A few weeks ago on Sunday, April 15th, the EcoTeam, led by Mr. Doucette, went on an outing to help maintain the Simsbury Rails Trail. The Rails Trail is a constantly growing bicycle path; it began as nothing, but one day the creators hope that it will span the entire East Coast, going all the way from Maine to Florida. Suffice to say it is a work-inprogress. The 16 volunteers met at Cushing around 10:30am, and then headed off in the ‘toaster’ van to trails. The first of the two main tasks assigned to the Westy Volunteers was using “grabbers” (the plastic hand extension tools) to pick up various trash items ranging from Lost Dog Posters to empty beer cans. Not surprisingly, due to the fun “grabbers” students were actually excited to pick up trash. The second task Continued on page 4
Ms. Heckman Runs the Boston Marathon by sarah hol m e s '13
The Boston Marathon this year was especially grueling; the temperature reached close to 90 degrees and many runners had to delay the run until 2013 due to hea lth concerns. But our very own Ms. Heckman persevered and finished with a time of 3 hours and 46 minutes making her the 14th women from Connecticut to finish. To run the Boston Marathon one must beat the qualif ying time in a specific gender and age group. Ms. Heckman qualified in 2010 when she ran the Cape Cod Marathon with a time of 3 hours and 25 minutes. In order to be in peak condition for the Boston Marathon, she started training four months ago. After months of cold weather training, the excessive heat of race day was a real factor. When asked about the heat, Ms. Heckman said that, “There were no clouds and not much of a breeze so it just felt like an oven.” When asked how the weather changed her racing strategy, She said that she had to, “adjust expectations significantly
and instead of trying to beat my qualifying time, I accepted that I should just aim to finish without feeling really horrible or hurting myself.” Many runners say that anyone can run as long as they have the right mind set. Clearly Ms. Heckman was mentally prepared for the challenge that lay before her. Ms. Heckman stayed well nourished and hydrated the day of the race. She had a peanut butter sandwich and a Luna bar for breakfast. During the race, she consumed about 600 hundred calories of food and drank lots of Gatorade. Will Ms. Heckman ever run the Boston Marathon again? “I’m not sure,” she says. “This was always my goal. Now it’s been met so I can see not trying again. It’s not just running Boston that’s hard, but training to qualify, qualifying, etc. I will continue to do some type of endurance running/racing but not sure if it will be marathons or something different. In June, I am running a half marathon, a much more sane distance to train for.”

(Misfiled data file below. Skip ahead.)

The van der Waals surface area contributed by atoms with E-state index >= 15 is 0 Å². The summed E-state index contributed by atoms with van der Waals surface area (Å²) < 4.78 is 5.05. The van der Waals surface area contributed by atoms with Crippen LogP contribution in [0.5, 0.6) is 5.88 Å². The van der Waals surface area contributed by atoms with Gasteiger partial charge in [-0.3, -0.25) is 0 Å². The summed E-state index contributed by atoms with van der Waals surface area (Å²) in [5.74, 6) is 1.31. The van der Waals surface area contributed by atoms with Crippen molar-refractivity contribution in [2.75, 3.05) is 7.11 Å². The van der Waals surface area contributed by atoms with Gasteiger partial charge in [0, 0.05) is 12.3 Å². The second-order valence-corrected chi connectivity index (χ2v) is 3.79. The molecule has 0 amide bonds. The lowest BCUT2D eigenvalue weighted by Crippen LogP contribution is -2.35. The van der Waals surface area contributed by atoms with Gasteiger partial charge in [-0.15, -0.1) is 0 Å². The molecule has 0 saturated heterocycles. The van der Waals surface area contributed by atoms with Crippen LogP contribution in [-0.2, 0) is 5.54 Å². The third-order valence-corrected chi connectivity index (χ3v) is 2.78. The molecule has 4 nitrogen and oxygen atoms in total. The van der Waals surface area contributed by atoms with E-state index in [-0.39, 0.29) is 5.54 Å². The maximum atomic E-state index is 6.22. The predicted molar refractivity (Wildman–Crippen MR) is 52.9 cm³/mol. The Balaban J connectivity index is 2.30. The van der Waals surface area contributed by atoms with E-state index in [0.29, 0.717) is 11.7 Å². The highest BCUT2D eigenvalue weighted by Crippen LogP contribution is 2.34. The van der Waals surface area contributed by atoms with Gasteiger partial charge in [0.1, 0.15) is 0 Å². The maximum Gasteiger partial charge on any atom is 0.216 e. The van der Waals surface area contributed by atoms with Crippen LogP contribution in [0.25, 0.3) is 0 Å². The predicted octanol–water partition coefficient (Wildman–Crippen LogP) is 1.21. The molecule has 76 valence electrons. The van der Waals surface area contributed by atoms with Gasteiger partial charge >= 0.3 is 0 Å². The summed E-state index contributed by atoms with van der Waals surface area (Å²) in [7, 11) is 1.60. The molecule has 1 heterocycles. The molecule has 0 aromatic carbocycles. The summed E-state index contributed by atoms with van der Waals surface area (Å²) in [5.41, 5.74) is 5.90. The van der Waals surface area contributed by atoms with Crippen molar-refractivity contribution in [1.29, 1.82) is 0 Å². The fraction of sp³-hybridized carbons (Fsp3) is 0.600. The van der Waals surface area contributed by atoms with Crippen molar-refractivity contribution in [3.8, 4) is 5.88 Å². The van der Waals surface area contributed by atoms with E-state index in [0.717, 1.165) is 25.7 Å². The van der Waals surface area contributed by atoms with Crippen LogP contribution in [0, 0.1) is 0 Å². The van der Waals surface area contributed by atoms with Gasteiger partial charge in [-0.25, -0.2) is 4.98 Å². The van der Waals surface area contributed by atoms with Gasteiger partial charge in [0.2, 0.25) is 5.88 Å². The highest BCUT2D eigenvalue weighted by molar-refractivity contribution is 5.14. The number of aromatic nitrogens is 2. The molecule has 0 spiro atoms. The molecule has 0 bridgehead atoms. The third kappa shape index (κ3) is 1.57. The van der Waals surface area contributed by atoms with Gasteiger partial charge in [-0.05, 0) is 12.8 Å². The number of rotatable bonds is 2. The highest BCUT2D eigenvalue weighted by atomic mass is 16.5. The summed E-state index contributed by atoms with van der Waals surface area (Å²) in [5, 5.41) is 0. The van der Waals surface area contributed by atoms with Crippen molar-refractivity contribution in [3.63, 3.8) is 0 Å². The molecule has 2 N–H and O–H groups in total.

Ms. Heckman believes that “Anyone can do it (run a marathon). There is nothing special about me as an athlete. I started running in college a few times a week for exercise and gradually increased days and distance over time. A lot of long distance running is mental, training your mind to believe that you can do it. The trick is to take baby steps, slowly increasing mileage and all of a sudden you are running longer distances. And once you start, it’s hard to stop - running is addicting - hard for non-runners to believe - but true. While the training can be tiring and not all runs are fun, it is incredibly satisfying to have pushed yourself beyond what you thought you could do. And you get to eat whatever you want, which is a big bonus!” So get out there and start running! Mr. de Kanter would love some more cross country runners and you never know! Maybe one day you too will run the Boston Marathon.
• Celebration for Mr. Daly & Spring Alumni Lacrosse , Sat. 5/19 • Spring Formal, Mon. 5/21, 8:30 pm • Spring Arts Festival, Thu. 5/24, 7:30 pm, & Fri. 5/25, 1:30 pm • Awards & Lawn Ceremony, Fri. 5/25, 3:00 pm & 7:30 pm • Commencement, Sat. 5/26, 10:00 am
Lower Team Sports: Mr. Doucette: An update of some of Westminster’s most successful teams. page 3 THE SPECTATOR
A Fascinating Man page 4
THE WESTMINSTER NEWS, Thursday, May 17, 2012
Westy Students Dance the Night Away! by e l l i e de v e au x '14
On Saturday April 14th, the John Hay Society hosted the annual Dance Marathon. Every year, students (and faculty) look forward to this event, and this year wa s no exception. The beach-themed dance was a huge hit whether you stayed until 11 or accepted the challenge of the lockdown, staying until 1:00am. In addition to the fun dancing and great music, the Hovey Trophy Room was turned into a “concession stand,” with cotton candy and many other snacks and drinks for sale, for those who were partying hard and needed a quick break. The John Hay society charged five dollars for admission to raise money for the Westminster Crossroads Learning Program (WCLP), a program